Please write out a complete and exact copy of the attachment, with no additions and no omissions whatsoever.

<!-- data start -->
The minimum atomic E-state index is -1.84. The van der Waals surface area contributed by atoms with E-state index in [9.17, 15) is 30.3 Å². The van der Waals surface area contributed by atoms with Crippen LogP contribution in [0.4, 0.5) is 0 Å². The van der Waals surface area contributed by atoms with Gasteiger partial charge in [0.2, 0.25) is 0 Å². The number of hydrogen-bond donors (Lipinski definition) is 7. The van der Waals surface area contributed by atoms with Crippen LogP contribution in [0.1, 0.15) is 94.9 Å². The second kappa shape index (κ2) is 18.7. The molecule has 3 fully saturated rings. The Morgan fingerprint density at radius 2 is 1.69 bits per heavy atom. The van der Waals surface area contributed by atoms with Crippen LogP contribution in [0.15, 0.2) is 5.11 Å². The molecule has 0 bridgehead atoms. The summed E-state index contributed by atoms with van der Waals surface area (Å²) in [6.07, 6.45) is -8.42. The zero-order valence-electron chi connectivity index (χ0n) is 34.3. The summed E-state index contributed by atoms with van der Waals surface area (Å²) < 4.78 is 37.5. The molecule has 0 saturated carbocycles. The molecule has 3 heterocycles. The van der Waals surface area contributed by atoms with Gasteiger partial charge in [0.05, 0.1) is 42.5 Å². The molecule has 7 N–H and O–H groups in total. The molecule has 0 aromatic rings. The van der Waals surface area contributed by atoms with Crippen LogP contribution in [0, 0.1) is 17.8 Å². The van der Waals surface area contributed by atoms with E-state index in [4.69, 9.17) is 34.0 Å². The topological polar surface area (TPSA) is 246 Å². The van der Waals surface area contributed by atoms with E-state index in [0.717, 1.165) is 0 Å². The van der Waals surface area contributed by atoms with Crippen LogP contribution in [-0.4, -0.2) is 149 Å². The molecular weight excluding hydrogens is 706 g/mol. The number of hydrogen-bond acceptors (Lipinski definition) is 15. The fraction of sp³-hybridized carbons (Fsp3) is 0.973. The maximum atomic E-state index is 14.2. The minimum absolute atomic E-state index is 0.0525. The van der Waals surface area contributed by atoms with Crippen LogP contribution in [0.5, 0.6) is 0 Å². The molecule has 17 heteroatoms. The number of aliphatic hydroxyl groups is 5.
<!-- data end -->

The minimum atomic E-state index is -1.84. The van der Waals surface area contributed by atoms with E-state index in [9.17, 15) is 30.3 Å². The van der Waals surface area contributed by atoms with Crippen LogP contribution in [0.4, 0.5) is 0 Å². The van der Waals surface area contributed by atoms with Gasteiger partial charge in [0.2, 0.25) is 0 Å². The number of hydrogen-bond donors (Lipinski definition) is 7. The van der Waals surface area contributed by atoms with Crippen LogP contribution in [0.1, 0.15) is 94.9 Å². The second kappa shape index (κ2) is 18.7. The molecule has 3 fully saturated rings. The Morgan fingerprint density at radius 2 is 1.69 bits per heavy atom. The van der Waals surface area contributed by atoms with Crippen LogP contribution in [0.15, 0.2) is 5.11 Å². The molecule has 0 bridgehead atoms. The summed E-state index contributed by atoms with van der Waals surface area (Å²) in [6.07, 6.45) is -8.42. The zero-order valence-electron chi connectivity index (χ0n) is 34.3. The summed E-state index contributed by atoms with van der Waals surface area (Å²) < 4.78 is 37.5. The molecule has 0 saturated carbocycles. The molecule has 3 heterocycles. The van der Waals surface area contributed by atoms with Gasteiger partial charge in [0.05, 0.1) is 42.5 Å². The molecule has 7 N–H and O–H groups in total. The molecule has 0 aromatic rings. The van der Waals surface area contributed by atoms with Crippen LogP contribution in [0, 0.1) is 17.8 Å². The van der Waals surface area contributed by atoms with E-state index in [4.69, 9.17) is 34.0 Å². The topological polar surface area (TPSA) is 246 Å². The van der Waals surface area contributed by atoms with E-state index in [0.717, 1.165) is 0 Å². The van der Waals surface area contributed by atoms with Crippen LogP contribution in [-0.4, -0.2) is 149 Å². The molecular weight excluding hydrogens is 706 g/mol. The number of hydrogen-bond acceptors (Lipinski definition) is 15. The fraction of sp³-hybridized carbons (Fsp3) is 0.973. The maximum atomic E-state index is 14.2. The minimum absolute atomic E-state index is 0.0525. The van der Waals surface area contributed by atoms with Crippen LogP contribution in [0.5, 0.6) is 0 Å². The molecule has 17 heteroatoms. The number of aliphatic hydroxyl groups is 5.